Monday, January 26, 2009

Let the work begin...

The highway/bridge engineer has a big heart and willing hands.

The kitchen crew did a great job of preparing breakfast for Louis & me as we started our Monday. After loading our tools and lunch we drove through the 9th Ward as we made our way to the NOAH warehouse. There we met our construction coordinator Don Snipes and started planning our month. Don then took us to Mrs Holloway's house where we checked on the progress of her home. There we really have a challenge. Mrs. Holloway can receive a cash rebate on her cuts of $19k if the house is 90% complete by the end of Feb 2009. That is nineteen thousand dollars cash! That would not only help her with expenses, but also give her a real start as she moves back into her neighborhood. From where I stood this morning I honestly see no way that can be done. Though things have been completed the last four weeks there is still much to be done. The plumber has not begun his work. The electrical wiring needs to be in place. Insulation and sheet rock needs to be installed and the heating and cooling system is still in the planning stages. On top of all of that, Louis and I are the army of volunteers that are working on that project. It will be a miracle of God's grace and mercy...but it is for $19k!
Louis breaking up tile in the laundry room.

We then went to Mrs. Phillip's house. That was encouraging as the progress has moved that home forward toward completion. Louis and I believe that with two weeks hard work and a team or so of volunteers Mrs. Phillip might actually move into her home by the end of Feb.

We concentrated the rest of the work day on tearing out old tile in a bathroom and laundry room. We also prepped a few walls and a ceiling for texture finish. I crawled under the old shot gun house to plan a new waste line for Mrs. Phillip's "palace" bathroom(I'll have pictures later).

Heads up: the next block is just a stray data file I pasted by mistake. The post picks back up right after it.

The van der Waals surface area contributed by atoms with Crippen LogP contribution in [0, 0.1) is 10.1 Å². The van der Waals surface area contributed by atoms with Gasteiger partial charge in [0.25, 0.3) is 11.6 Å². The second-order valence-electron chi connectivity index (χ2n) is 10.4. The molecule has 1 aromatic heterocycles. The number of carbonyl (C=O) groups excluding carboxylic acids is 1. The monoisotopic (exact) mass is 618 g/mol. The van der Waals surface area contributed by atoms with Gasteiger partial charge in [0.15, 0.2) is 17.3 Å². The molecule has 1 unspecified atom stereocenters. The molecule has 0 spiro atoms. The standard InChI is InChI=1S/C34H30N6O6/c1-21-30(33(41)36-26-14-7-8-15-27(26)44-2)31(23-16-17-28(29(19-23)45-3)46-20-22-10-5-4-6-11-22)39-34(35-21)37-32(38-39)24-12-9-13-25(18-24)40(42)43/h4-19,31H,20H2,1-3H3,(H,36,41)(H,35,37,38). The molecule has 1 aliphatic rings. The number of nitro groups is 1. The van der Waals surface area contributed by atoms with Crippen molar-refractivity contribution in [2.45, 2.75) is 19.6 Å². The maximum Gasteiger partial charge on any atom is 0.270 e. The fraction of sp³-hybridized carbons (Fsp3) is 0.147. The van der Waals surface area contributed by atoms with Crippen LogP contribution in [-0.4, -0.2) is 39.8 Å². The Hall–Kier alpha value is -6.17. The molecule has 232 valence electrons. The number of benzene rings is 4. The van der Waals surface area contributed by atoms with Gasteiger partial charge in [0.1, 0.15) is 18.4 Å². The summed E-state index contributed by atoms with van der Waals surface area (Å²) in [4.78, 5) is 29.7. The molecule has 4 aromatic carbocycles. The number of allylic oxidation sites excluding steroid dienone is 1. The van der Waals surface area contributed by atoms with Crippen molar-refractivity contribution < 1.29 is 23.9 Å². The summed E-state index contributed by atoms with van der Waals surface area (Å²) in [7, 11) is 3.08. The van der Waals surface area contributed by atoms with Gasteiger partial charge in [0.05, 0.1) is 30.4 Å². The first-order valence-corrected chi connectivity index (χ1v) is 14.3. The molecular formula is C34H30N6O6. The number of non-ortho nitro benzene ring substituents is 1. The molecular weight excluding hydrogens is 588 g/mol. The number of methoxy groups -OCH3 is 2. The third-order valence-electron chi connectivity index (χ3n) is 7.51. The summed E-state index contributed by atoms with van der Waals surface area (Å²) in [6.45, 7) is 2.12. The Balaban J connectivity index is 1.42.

At the end of our day she joined us in her home and visited with us while we worked. At 85 years old she is a beacon of peace. Even after losing almost all her possessions and not living in her home for over 3 years she is bubbling with joy and patience. In our conversation I learned a few things about her.
  • Mrs Phillips family has been in New Orleans for over 150 years
  • The "family" home still stands in Treme.
  • Her husband worked for the U.S. Postal service for 42 years.
  • Her husband went into surgery to clear a heart blockage "and never came back" eleven years ago.
  • When she left before Katrina she had no idea it would be one year and one half before she would return to the city.
  • When she moved back to NOLA she lived with three different relatives before she moved into "that trailer at my front door".
  • When I am 85, I hope to have 1/2 of the grace, peace and joy she exudes each moment.
We ended our day exhausted and drove through the city down St Bernard St/Hwy back to the village. It is a city that still shows the scars of the storm, but even with that, it is a colorful place to drive through. Bright colors are on many homes and businesses and water canals, bridges and the river are everywhere.

The kitchen crew cooked a great dinner, topped off with banana pudding. The place is growing quiet now as the other 9 people or so who arrived today have settled in for the night. Take a moment and ask for God's blessings on us and the people of NOLA.
What will someday be Mrs Phillip's dining room.

The "alley" between the sisters' houses and the FEMA trailer.

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